Inca art (I part)

Inca art (I part)
Inca art (I part)

The Inca culture, also known as the Quechua or Inca culture, was the last of the great pre-Columbian cultures that resisted the arrival of the Spanish and some of its rites and traditions are still preserved today. Its empire, which today are the territories of Peru, Chile, Argentina, Bolivia, Ecuador, and Colombia, its wide expansion was closely related to its ability to assume some of the traits of the previous peoples that they gradually conquered.


On this occasion we will focus on the art that this unique culture has bequeathed to us, being perhaps, its architecture the most well-known manifestation thanks to the great architectural ensembles such as the well-known citadel of Macchu Picchu. Broadly speaking, we can point out some general characteristics for the great Quechua constructions, such as the simplicity and austerity in their forms, eliminating most of the unnecessary decorations and emphasizing the symmetry of their forms. In terms of the use of materials, we must highlight above all the use of stone, whether it is carved -for those more notable constructions- or uncarved and always joined without mortar, that is, to bone.

Normally the great Inca constructions are associated with megalomanism, their size is so great that it is often difficult to understand how they could have been built especially in places so far away andintricate like Machu Picchu. Some of the most important temples built by the Incas are La Casa del Sol on Lake Titicaca or Amarucancha in Cuzco. But the Incas were also concerned with the urban planning of their cities, so that in the ancient cities we can find wide avenues that led to a central square similar to the Roman forum, as well as canal systems for water or long roads that connected the cities, saving the slopes of the mountains with rope bridges that have stood the test of time.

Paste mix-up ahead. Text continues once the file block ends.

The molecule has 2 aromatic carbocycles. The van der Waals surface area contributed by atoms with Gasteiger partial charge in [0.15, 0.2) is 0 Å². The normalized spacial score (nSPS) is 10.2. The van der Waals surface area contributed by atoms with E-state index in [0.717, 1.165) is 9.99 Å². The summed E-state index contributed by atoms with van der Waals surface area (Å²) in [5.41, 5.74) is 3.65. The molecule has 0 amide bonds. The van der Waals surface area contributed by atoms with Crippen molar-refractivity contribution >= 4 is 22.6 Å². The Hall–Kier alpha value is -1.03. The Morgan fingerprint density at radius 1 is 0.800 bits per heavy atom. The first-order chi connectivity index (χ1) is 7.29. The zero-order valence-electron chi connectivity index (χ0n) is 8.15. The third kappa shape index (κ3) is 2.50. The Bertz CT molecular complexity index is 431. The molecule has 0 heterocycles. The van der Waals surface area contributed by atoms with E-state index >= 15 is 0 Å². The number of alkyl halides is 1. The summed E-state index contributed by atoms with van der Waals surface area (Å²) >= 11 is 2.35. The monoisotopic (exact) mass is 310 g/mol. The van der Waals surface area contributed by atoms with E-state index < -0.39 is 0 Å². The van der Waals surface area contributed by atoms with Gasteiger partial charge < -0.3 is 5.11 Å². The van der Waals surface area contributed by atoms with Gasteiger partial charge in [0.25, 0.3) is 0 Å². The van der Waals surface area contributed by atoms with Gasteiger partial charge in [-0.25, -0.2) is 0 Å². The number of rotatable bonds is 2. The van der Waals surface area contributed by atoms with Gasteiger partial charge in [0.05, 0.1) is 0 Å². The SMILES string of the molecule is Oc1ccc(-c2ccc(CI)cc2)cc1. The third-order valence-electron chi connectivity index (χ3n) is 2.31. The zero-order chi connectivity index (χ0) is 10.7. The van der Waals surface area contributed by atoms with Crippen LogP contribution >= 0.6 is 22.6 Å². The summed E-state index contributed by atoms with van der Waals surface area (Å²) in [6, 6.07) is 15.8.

Regarding painting, the Inca culture did not develop a remarkable production, a curious fact compared to other previous pre-Inca cultures who do have samples of great value and quality artistic. Actually this phenomenon has a simple explanation and it is that the Incas, did not conceive of painting as an art in itself but as a complement to other artistic activities whether it was architecture, ceramics… this would explain why most of the pictorial manifestations that have come down to us have been made as murals or as ceramic decoration.


The painting normally had a commemorative purpose, so it tried to bear witness to some noteworthy events, although most of the manifestations correspond to an abstract art that is difficult to interpret instead of realistic and naturalistic works that are rarer.

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